"*it was very difficult to discern that this article reused and shared data. the acknowledgmenets were most clear on this and caused me to retrace the word ""dataset"" throughout the article. other than the acknowledgements, it is unclear how datasets were obtained and they are definitely not cited, but instead coded by the authors for their tracking purposes. the only credit the original data authors get is in the ackno section and this likely does not include all authors. datasets posted, but url of both the dataset and the software no longer works= this should have been in a depository!!! actually, they ended up working when accessed from the full-text...but the pdf links/typing the http address does not work for some reason. instance of software sharing: The consensus and best-scoring ML trees can be
viewed and browsed online by using a customized version
of the PHY.FI display engine, http://cgi-www.
daimi.au.dk/cgi-chili/phyfi/go (Fredslund, 2006). The
CIPRES RAxML Web server has been set up in an
analogous way (see http://8ball.sdsc.edu:8889/cipresweb/
Web Servers: http://phylobench.vital-it.ch/raxml-bb/
- refers to reused data as "datasets" and also reuses accompanying phylo trees. No indication of how they were obtained even in the ackno.
- again, unable to find referenced appendicies. Assumed that genbank numbers were given if this was mentioned intext (i.e. w/ the reuse, but not w/ the sharing). It is not clear if the genes were posted to genbank or at all.
- the dataset may have been shared in the previous study by the author as indicated by the statement "see original publiation for data set". I realized with this and the previous article that I've been classifying phylo trees present as figures intext as "produced" not shared data. I will continue to do this, but indicate if a figure was present if i want to change how this was done. i am inclined to leave it as produced b/c it should have gone to treebase, but i will probably also classify internal shared data to what depository it should have gone to
"*databases, but not data authors attributed. Authors use the term ""BLAST"" search which I thought was exclusive to genbank, but perhaps has become colloqiual for any sequence search. I was unable to track the treebase accession number…it appears invalid. I could finally find it by using the article information, but it was difficult to distinguish the current paper from other work by the author. furthermore, the provided accession number was incorrect....there is not even a possible SM prefix....S is the study id prefix, and M is the matrix id prefix. This paper was about how to cope with large datasets, presumably compiled through sharing and reuse: ""One of the goals of phylogenomics, as we envision it, is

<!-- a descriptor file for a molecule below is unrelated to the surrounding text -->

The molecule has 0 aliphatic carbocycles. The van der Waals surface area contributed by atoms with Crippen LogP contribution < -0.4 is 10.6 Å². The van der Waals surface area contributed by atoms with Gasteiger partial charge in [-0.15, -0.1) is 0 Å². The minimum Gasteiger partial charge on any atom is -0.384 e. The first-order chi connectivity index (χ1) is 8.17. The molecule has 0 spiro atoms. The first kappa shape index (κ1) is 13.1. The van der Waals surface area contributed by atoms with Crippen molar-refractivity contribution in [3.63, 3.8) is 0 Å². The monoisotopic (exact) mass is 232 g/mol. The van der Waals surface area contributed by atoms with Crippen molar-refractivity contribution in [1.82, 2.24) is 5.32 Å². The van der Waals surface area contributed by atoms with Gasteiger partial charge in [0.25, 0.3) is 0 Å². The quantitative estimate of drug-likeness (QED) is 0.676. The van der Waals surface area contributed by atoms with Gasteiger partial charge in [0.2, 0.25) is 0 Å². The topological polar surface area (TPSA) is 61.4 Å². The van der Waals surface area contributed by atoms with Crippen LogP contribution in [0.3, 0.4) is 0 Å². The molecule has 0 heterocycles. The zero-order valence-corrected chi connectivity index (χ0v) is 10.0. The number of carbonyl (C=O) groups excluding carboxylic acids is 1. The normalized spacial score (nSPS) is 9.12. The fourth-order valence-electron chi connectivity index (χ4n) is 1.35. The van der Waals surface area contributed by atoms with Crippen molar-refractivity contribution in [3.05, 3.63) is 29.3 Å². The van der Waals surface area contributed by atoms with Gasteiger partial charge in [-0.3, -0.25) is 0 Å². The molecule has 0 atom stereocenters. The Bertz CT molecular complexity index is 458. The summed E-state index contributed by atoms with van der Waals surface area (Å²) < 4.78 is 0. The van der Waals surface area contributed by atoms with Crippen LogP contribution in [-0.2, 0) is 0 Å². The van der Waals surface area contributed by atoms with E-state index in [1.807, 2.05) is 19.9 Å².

to generate data sets that result in topologies that are robust
to the addition of new data and stable to changes in
assumptions of analyses. ...Second, there are several groups
generating Expressed Sequence Tag (EST) libraries for
diverse butterfly taxa; e.g., Pieris rapae (http://www.
melpomene (Jiggins et al., 2005), Bicyclus anynana
(Beldade et al., 2006), and Melitaea cinxia (Vera et al.,
2008). EST libraries provide DNA sequence of the
mRNA of expressed genes...In this paper, we report
a new method to search through genome databases for
exons of suitable size (500 to 600 bp), comparing these
exons to EST databases for related taxa of interest, and
finally develop primers potentially universal across the
taxa of interest."""
- conceptual theory illustration